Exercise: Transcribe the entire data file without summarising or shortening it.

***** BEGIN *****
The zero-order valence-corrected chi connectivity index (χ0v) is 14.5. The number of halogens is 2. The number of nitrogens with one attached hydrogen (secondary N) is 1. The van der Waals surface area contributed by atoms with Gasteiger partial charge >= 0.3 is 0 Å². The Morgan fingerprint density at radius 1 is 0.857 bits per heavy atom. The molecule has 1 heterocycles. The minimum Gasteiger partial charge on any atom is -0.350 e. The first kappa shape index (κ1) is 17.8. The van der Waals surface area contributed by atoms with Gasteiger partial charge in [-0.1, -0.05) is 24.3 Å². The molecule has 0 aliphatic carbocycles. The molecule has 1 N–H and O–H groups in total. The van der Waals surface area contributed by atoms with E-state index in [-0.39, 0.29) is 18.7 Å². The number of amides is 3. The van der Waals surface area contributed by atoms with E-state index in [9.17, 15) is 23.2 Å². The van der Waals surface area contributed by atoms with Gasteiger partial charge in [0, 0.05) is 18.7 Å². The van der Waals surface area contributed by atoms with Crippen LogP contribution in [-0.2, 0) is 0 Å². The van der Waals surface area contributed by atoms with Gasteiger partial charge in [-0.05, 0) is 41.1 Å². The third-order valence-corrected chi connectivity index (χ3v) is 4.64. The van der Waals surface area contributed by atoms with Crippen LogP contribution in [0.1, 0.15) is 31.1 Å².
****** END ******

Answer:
The zero-order valence-corrected chi connectivity index (χ0v) is 14.5. The number of halogens is 2. The number of nitrogens with one attached hydrogen (secondary N) is 1. The van der Waals surface area contributed by atoms with Gasteiger partial charge >= 0.3 is 0 Å². The Morgan fingerprint density at radius 1 is 0.857 bits per heavy atom. The molecule has 1 heterocycles. The minimum Gasteiger partial charge on any atom is -0.350 e. The first kappa shape index (κ1) is 17.8. The van der Waals surface area contributed by atoms with Gasteiger partial charge in [-0.1, -0.05) is 24.3 Å². The molecule has 0 aliphatic carbocycles. The molecule has 1 N–H and O–H groups in total. The van der Waals surface area contributed by atoms with E-state index in [-0.39, 0.29) is 18.7 Å². The number of amides is 3. The van der Waals surface area contributed by atoms with E-state index in [9.17, 15) is 23.2 Å². The van der Waals surface area contributed by atoms with Gasteiger partial charge in [0, 0.05) is 18.7 Å². The van der Waals surface area contributed by atoms with Crippen LogP contribution in [-0.2, 0) is 0 Å². The van der Waals surface area contributed by atoms with Gasteiger partial charge in [-0.05, 0) is 41.1 Å². The third-order valence-corrected chi connectivity index (χ3v) is 4.64. The van der Waals surface area contributed by atoms with Crippen LogP contribution in [0.1, 0.15) is 31.1 Å².